mexican special forces - planet nogales

 

magdalena sonora - planet nogales

The U.S. State Department issued its latest Mexico travel warning on May 5, 2015. As always, the Department of State's travel advisory errs on the side of caution, stressing the dangers to be aware of when traveling in Mexico as a foreign visitor. 

It does not specifically mention Nogales (in particular the southern parts of the city) as a place to avoid for non-essential travel, as have previous travel warnings, although it mentions Nogales along with other major Sonoran tourist destinations in the context that Sonora is a "key region in the international drug and human trafficking trades" that can be "extremely dangerous for travelers." 

In broad terms the warning mentions public gun battles that have occurred, kidnappings (some of which implicated the police), carjacking (which most frequently occurs at night on isolated roads) and highway robbery.

The advisory also describes the ongoing conflicts between government forces and criminal groups involved in drug trafficking, and that some Americans have been victims of the related violence. Still, the State Department admits that there is no evidence that organized criminal groups have targeted foreign visitors, and that "many of those" Americans affected by the violence were actually involved in criminal activity themselves. 

And that is the story of the majority of violent crimes related to the battle between the government and the cartels in Mexico: The majority of deaths result from conflicts between the two groups, or between individuals from different cartels.

That does not mean that tourists cannot be innocent victims though, from being in the wrong place at the wrong time. For this reason the advisory repeats often-related advice for traveling in Mexico: avoid traveling at night; maintain a low profile and avoid wearing expensive jewelry; travel in groups when possible; and always be aware of your surroundings.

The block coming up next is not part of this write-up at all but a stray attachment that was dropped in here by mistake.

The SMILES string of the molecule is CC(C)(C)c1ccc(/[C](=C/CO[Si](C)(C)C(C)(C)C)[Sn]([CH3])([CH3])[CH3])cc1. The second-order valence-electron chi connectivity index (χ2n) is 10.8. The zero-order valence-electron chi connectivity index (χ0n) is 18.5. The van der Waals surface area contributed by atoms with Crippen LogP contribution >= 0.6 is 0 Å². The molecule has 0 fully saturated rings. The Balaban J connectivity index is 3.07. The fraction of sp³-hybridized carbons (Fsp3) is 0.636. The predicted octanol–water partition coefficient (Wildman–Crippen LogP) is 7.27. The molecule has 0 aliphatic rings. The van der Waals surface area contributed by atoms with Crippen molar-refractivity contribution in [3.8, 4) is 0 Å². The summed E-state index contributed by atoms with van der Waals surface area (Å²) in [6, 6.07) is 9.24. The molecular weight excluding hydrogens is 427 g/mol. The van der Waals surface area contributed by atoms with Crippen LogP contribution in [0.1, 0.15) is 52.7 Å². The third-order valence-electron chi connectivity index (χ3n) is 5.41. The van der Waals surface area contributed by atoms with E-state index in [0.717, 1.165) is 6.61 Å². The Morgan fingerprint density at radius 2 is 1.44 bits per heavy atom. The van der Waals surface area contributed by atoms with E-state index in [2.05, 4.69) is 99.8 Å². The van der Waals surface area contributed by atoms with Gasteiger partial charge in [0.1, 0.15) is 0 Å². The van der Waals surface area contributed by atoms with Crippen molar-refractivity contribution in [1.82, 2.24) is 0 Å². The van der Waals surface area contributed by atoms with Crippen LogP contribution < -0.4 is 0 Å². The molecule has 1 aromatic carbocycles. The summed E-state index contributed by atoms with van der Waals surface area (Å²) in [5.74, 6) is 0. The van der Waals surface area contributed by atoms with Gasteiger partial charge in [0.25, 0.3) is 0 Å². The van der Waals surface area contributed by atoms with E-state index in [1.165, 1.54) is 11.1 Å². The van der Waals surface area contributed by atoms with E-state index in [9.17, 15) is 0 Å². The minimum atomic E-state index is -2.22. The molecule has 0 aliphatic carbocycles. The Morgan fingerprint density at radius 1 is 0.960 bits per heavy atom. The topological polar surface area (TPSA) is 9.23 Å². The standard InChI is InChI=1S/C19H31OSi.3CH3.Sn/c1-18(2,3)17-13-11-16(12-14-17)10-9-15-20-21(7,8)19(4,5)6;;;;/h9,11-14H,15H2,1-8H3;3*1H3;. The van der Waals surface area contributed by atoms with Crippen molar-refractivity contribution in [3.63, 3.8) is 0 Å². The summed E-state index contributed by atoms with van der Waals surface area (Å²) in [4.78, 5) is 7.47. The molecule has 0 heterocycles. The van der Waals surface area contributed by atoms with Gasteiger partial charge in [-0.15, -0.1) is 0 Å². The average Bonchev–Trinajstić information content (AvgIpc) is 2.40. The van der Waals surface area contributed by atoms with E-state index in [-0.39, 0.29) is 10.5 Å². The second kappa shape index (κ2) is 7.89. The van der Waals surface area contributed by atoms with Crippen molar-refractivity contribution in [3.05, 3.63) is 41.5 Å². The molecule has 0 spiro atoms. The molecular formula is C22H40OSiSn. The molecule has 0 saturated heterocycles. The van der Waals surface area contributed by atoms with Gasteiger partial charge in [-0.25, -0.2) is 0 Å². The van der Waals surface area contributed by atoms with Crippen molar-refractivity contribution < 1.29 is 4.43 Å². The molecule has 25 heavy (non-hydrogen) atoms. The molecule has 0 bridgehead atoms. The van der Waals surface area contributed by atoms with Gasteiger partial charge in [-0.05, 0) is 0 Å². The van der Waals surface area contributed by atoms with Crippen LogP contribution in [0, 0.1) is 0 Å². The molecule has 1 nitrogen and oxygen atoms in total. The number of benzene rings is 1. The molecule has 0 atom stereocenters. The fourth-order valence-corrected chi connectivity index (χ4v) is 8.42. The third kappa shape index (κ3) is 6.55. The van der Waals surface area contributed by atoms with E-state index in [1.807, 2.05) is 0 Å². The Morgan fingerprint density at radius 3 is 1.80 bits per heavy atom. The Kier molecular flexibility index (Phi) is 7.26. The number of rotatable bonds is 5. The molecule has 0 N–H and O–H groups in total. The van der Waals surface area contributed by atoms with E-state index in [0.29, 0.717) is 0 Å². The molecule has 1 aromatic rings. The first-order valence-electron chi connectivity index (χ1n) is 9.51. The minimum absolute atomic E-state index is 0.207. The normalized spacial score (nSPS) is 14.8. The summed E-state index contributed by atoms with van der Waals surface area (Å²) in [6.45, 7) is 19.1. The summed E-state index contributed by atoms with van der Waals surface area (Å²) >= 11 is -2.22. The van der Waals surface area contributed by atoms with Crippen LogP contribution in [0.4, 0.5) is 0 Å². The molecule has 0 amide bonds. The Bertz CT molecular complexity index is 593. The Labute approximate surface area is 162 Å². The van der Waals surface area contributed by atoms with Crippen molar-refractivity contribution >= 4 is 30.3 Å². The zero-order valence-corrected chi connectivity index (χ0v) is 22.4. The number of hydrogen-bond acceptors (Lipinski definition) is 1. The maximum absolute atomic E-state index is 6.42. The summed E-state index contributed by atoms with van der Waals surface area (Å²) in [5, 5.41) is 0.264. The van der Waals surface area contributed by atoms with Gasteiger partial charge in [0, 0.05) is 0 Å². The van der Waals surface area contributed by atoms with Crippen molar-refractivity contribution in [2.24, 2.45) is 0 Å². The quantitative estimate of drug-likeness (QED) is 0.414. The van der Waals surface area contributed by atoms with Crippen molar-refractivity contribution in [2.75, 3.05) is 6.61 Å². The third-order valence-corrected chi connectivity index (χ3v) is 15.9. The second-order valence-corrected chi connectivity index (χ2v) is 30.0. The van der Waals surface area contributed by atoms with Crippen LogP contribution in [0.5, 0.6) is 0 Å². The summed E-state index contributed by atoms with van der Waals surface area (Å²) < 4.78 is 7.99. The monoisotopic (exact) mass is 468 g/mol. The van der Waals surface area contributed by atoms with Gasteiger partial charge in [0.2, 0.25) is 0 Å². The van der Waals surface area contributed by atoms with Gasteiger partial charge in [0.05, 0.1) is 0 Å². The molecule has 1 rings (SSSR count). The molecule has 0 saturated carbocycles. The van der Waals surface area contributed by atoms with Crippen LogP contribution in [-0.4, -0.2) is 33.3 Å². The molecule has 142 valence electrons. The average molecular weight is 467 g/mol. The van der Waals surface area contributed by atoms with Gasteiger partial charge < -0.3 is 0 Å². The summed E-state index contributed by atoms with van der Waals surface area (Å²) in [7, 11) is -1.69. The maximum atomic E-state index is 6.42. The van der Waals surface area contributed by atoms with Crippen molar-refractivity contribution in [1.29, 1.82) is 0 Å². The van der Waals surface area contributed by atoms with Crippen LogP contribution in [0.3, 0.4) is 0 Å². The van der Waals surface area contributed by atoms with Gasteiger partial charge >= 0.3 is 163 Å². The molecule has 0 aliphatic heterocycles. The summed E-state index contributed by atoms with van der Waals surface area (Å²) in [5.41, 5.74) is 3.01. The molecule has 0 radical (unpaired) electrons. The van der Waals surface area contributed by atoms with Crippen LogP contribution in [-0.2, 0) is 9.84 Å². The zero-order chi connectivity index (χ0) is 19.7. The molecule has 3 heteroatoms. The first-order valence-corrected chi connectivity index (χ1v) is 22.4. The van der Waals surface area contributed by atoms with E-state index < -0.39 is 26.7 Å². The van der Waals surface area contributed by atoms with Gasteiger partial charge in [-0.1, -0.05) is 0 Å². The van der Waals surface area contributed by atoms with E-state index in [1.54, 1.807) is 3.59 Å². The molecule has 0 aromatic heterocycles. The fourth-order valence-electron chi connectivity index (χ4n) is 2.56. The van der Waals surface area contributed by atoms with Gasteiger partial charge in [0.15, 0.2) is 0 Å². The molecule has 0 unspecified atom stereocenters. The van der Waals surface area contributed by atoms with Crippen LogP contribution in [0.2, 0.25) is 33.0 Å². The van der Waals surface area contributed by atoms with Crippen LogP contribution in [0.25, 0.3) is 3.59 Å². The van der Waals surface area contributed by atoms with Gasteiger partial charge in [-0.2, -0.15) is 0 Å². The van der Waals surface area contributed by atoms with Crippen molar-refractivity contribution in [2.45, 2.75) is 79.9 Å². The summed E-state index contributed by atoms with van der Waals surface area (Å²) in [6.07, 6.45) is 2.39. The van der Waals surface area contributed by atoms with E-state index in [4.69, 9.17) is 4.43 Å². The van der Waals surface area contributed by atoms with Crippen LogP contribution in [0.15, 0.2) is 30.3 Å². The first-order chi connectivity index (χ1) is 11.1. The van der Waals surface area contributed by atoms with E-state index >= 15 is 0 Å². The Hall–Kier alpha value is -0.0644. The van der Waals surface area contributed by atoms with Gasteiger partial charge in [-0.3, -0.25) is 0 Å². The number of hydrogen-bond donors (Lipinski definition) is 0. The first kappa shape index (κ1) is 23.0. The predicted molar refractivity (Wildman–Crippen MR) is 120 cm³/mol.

The tourist zone in Nogales is well patrolled and is generally not the scene of dangerous criminal activity. In fact, the City of Nogales makes great efforts to keep the area safe for visitors.

Read the May 2015 State Department Mexico Travel Warning 

Following is the excerpt from the travel warning as it deals with travel in the State of Sonora:

Sonora: Nogales, Puerto Peñasco, Hermosillo, and San Carlos are major cities/travel destinations in Sonora - Sonora is a key region in the international drug and human trafficking trades and can be extremely dangerous for travelers. Travelers throughout Sonora are encouraged to limit travel to main roads during daylight hours. The region west of Nogales, east of Sonoyta, and from Caborca north, including the towns of Saric, Tubutama, and Altar, and the eastern edge of Sonora bordering Chihuahua, are known centers of illegal activity, and non-essential travel between these cities should be avoided. Travelers should also defer non-essential travel to the eastern edge of the state of Sonora, which borders the state of Chihuahua (all points along that border east of the northern city of Agua Prieta and the southern town of Alamos), and defer non-essential travel within the city of Ciudad Obregon and south of the city of Navojoa. You should exercise caution while transiting Vicam in southern Sonora due to roadblocks that can be instituted ad hoc by local indigenous and environmental groups. U.S. citizens visiting Puerto Peñasco should use the Lukeville, Arizona/Sonoyta, Sonora border crossing, and limit driving to daylight hours.